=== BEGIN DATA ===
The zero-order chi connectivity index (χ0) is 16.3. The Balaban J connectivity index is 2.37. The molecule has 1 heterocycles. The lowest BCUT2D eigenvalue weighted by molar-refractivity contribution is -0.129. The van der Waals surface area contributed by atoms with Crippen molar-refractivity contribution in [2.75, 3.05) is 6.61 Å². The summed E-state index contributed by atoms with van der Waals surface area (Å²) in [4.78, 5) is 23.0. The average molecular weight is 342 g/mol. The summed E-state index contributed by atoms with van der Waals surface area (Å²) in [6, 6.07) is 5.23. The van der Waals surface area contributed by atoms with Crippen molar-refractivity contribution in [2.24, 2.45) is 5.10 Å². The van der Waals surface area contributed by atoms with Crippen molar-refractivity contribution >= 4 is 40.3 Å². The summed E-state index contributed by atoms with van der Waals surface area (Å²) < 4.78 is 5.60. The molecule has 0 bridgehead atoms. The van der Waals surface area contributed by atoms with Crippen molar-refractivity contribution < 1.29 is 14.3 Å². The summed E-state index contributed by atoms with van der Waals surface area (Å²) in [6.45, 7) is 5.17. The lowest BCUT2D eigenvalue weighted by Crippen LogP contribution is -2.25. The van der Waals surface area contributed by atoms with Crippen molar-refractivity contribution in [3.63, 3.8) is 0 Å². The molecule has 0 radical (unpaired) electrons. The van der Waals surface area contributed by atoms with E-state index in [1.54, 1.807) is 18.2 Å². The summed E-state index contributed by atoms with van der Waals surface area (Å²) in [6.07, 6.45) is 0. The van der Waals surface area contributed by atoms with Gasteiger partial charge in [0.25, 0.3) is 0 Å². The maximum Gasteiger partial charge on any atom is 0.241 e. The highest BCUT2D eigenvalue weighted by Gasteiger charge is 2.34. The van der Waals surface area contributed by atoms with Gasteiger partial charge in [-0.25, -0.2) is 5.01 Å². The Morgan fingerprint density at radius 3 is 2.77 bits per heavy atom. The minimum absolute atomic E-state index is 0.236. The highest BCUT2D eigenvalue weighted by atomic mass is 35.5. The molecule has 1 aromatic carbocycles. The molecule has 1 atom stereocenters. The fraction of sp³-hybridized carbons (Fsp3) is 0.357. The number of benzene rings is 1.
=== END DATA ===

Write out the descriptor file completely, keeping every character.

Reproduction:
The zero-order chi connectivity index (χ0) is 16.3. The Balaban J connectivity index is 2.37. The molecule has 1 heterocycles. The lowest BCUT2D eigenvalue weighted by molar-refractivity contribution is -0.129. The van der Waals surface area contributed by atoms with Crippen molar-refractivity contribution in [2.75, 3.05) is 6.61 Å². The summed E-state index contributed by atoms with van der Waals surface area (Å²) in [4.78, 5) is 23.0. The average molecular weight is 342 g/mol. The summed E-state index contributed by atoms with van der Waals surface area (Å²) in [6, 6.07) is 5.23. The van der Waals surface area contributed by atoms with Crippen molar-refractivity contribution in [2.24, 2.45) is 5.10 Å². The van der Waals surface area contributed by atoms with Crippen molar-refractivity contribution >= 4 is 40.3 Å². The summed E-state index contributed by atoms with van der Waals surface area (Å²) < 4.78 is 5.60. The molecule has 0 bridgehead atoms. The van der Waals surface area contributed by atoms with Crippen molar-refractivity contribution < 1.29 is 14.3 Å². The summed E-state index contributed by atoms with van der Waals surface area (Å²) in [6.45, 7) is 5.17. The lowest BCUT2D eigenvalue weighted by Crippen LogP contribution is -2.25. The van der Waals surface area contributed by atoms with Crippen molar-refractivity contribution in [3.63, 3.8) is 0 Å². The molecule has 0 radical (unpaired) electrons. The van der Waals surface area contributed by atoms with E-state index in [1.54, 1.807) is 18.2 Å². The summed E-state index contributed by atoms with van der Waals surface area (Å²) in [6.07, 6.45) is 0. The van der Waals surface area contributed by atoms with Gasteiger partial charge in [0.25, 0.3) is 0 Å². The maximum Gasteiger partial charge on any atom is 0.241 e. The highest BCUT2D eigenvalue weighted by Gasteiger charge is 2.34. The van der Waals surface area contributed by atoms with Gasteiger partial charge in [-0.25, -0.2) is 5.01 Å². The Morgan fingerprint density at radius 3 is 2.77 bits per heavy atom. The minimum absolute atomic E-state index is 0.236. The highest BCUT2D eigenvalue weighted by atomic mass is 35.5. The molecule has 1 aromatic carbocycles. The molecule has 1 atom stereocenters. The fraction of sp³-hybridized carbons (Fsp3) is 0.357. The number of benzene rings is 1.